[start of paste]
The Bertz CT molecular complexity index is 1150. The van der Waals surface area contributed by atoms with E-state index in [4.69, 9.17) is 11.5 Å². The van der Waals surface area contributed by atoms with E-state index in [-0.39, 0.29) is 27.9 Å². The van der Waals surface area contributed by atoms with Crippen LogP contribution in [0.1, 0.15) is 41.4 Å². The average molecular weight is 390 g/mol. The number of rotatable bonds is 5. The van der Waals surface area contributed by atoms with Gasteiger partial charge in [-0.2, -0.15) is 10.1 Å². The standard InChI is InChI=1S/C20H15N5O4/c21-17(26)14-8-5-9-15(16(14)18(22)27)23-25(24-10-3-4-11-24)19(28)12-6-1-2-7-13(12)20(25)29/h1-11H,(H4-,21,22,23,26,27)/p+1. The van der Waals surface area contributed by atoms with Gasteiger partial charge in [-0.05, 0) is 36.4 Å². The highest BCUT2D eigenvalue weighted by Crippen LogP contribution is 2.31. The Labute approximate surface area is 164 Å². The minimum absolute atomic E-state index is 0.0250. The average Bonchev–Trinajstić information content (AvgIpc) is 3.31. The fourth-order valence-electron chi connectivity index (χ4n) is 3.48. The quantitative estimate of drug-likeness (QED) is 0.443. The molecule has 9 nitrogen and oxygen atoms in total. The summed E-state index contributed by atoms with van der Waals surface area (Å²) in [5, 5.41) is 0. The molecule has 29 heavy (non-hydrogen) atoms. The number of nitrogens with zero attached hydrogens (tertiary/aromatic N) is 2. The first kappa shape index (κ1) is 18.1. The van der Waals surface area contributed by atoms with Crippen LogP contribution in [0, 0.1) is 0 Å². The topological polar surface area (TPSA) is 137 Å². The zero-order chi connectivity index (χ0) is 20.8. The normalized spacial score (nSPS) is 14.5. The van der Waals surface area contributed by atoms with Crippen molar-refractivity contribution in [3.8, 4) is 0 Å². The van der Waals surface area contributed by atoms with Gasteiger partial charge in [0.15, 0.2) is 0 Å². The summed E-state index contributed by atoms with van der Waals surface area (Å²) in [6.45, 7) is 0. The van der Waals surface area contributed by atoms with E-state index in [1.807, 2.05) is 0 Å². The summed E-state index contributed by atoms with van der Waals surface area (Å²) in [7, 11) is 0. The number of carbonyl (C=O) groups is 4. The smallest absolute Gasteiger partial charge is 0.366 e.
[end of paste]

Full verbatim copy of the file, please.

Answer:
The Bertz CT molecular complexity index is 1150. The van der Waals surface area contributed by atoms with E-state index in [4.69, 9.17) is 11.5 Å². The van der Waals surface area contributed by atoms with E-state index in [-0.39, 0.29) is 27.9 Å². The van der Waals surface area contributed by atoms with Crippen LogP contribution in [0.1, 0.15) is 41.4 Å². The average molecular weight is 390 g/mol. The number of rotatable bonds is 5. The van der Waals surface area contributed by atoms with Gasteiger partial charge in [-0.2, -0.15) is 10.1 Å². The standard InChI is InChI=1S/C20H15N5O4/c21-17(26)14-8-5-9-15(16(14)18(22)27)23-25(24-10-3-4-11-24)19(28)12-6-1-2-7-13(12)20(25)29/h1-11H,(H4-,21,22,23,26,27)/p+1. The van der Waals surface area contributed by atoms with Gasteiger partial charge in [-0.05, 0) is 36.4 Å². The highest BCUT2D eigenvalue weighted by Crippen LogP contribution is 2.31. The Labute approximate surface area is 164 Å². The minimum absolute atomic E-state index is 0.0250. The average Bonchev–Trinajstić information content (AvgIpc) is 3.31. The fourth-order valence-electron chi connectivity index (χ4n) is 3.48. The quantitative estimate of drug-likeness (QED) is 0.443. The molecule has 9 nitrogen and oxygen atoms in total. The summed E-state index contributed by atoms with van der Waals surface area (Å²) in [5, 5.41) is 0. The molecule has 29 heavy (non-hydrogen) atoms. The number of nitrogens with zero attached hydrogens (tertiary/aromatic N) is 2. The first kappa shape index (κ1) is 18.1. The van der Waals surface area contributed by atoms with Crippen LogP contribution in [0, 0.1) is 0 Å². The topological polar surface area (TPSA) is 137 Å². The zero-order chi connectivity index (χ0) is 20.8. The normalized spacial score (nSPS) is 14.5. The van der Waals surface area contributed by atoms with Crippen molar-refractivity contribution in [3.8, 4) is 0 Å². The van der Waals surface area contributed by atoms with Gasteiger partial charge in [0.15, 0.2) is 0 Å². The summed E-state index contributed by atoms with van der Waals surface area (Å²) in [6.45, 7) is 0. The van der Waals surface area contributed by atoms with E-state index in [1.807, 2.05) is 0 Å². The summed E-state index contributed by atoms with van der Waals surface area (Å²) in [7, 11) is 0. The number of carbonyl (C=O) groups is 4. The smallest absolute Gasteiger partial charge is 0.366 e.